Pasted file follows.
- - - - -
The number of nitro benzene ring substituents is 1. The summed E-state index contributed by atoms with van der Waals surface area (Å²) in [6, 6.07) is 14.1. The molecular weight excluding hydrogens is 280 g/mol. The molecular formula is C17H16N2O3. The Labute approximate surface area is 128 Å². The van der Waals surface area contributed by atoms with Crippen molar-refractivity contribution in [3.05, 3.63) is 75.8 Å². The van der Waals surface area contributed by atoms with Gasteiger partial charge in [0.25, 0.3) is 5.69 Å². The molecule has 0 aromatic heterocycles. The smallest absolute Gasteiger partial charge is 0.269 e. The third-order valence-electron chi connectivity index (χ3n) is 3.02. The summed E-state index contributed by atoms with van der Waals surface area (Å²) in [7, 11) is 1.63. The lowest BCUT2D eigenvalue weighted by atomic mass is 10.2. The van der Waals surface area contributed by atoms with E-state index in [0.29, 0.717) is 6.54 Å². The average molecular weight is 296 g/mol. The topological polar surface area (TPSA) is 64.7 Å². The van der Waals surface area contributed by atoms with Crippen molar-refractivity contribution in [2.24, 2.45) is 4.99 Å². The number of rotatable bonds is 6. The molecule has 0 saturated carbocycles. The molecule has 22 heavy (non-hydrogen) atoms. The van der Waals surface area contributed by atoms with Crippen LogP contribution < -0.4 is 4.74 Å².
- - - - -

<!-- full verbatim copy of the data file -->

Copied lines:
The number of nitro benzene ring substituents is 1. The summed E-state index contributed by atoms with van der Waals surface area (Å²) in [6, 6.07) is 14.1. The molecular weight excluding hydrogens is 280 g/mol. The molecular formula is C17H16N2O3. The Labute approximate surface area is 128 Å². The van der Waals surface area contributed by atoms with Crippen molar-refractivity contribution in [3.05, 3.63) is 75.8 Å². The van der Waals surface area contributed by atoms with Gasteiger partial charge in [0.25, 0.3) is 5.69 Å². The molecule has 0 aromatic heterocycles. The smallest absolute Gasteiger partial charge is 0.269 e. The third-order valence-electron chi connectivity index (χ3n) is 3.02. The summed E-state index contributed by atoms with van der Waals surface area (Å²) in [7, 11) is 1.63. The lowest BCUT2D eigenvalue weighted by atomic mass is 10.2. The van der Waals surface area contributed by atoms with E-state index in [0.29, 0.717) is 6.54 Å². The average molecular weight is 296 g/mol. The topological polar surface area (TPSA) is 64.7 Å². The van der Waals surface area contributed by atoms with Crippen molar-refractivity contribution in [2.24, 2.45) is 4.99 Å². The number of rotatable bonds is 6. The molecule has 0 saturated carbocycles. The molecule has 22 heavy (non-hydrogen) atoms. The van der Waals surface area contributed by atoms with Crippen LogP contribution < -0.4 is 4.74 Å².